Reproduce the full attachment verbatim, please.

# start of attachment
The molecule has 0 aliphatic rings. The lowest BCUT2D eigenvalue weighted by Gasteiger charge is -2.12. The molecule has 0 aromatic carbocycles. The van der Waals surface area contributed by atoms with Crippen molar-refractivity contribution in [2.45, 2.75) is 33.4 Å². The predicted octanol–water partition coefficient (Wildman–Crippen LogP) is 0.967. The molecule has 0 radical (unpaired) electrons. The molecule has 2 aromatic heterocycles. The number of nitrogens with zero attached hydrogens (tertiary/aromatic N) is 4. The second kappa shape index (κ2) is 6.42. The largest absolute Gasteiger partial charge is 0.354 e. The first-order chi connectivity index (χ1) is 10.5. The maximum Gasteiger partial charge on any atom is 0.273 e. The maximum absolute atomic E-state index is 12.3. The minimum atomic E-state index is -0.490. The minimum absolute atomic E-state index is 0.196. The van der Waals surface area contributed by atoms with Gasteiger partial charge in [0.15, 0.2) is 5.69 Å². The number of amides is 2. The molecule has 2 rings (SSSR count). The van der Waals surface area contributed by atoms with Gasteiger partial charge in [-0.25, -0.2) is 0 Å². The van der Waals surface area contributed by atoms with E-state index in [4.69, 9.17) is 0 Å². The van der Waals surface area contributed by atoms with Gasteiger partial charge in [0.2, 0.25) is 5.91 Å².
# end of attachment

The molecule has 0 aliphatic rings. The lowest BCUT2D eigenvalue weighted by Gasteiger charge is -2.12. The molecule has 0 aromatic carbocycles. The van der Waals surface area contributed by atoms with Crippen molar-refractivity contribution in [2.45, 2.75) is 33.4 Å². The predicted octanol–water partition coefficient (Wildman–Crippen LogP) is 0.967. The molecule has 0 radical (unpaired) electrons. The molecule has 2 aromatic heterocycles. The number of nitrogens with zero attached hydrogens (tertiary/aromatic N) is 4. The second kappa shape index (κ2) is 6.42. The largest absolute Gasteiger partial charge is 0.354 e. The first-order chi connectivity index (χ1) is 10.5. The maximum Gasteiger partial charge on any atom is 0.273 e. The maximum absolute atomic E-state index is 12.3. The minimum atomic E-state index is -0.490. The minimum absolute atomic E-state index is 0.196. The van der Waals surface area contributed by atoms with Gasteiger partial charge in [0.15, 0.2) is 5.69 Å². The number of amides is 2. The molecule has 2 rings (SSSR count). The van der Waals surface area contributed by atoms with Gasteiger partial charge in [-0.25, -0.2) is 0 Å². The van der Waals surface area contributed by atoms with E-state index in [4.69, 9.17) is 0 Å². The van der Waals surface area contributed by atoms with Gasteiger partial charge in [0.2, 0.25) is 5.91 Å².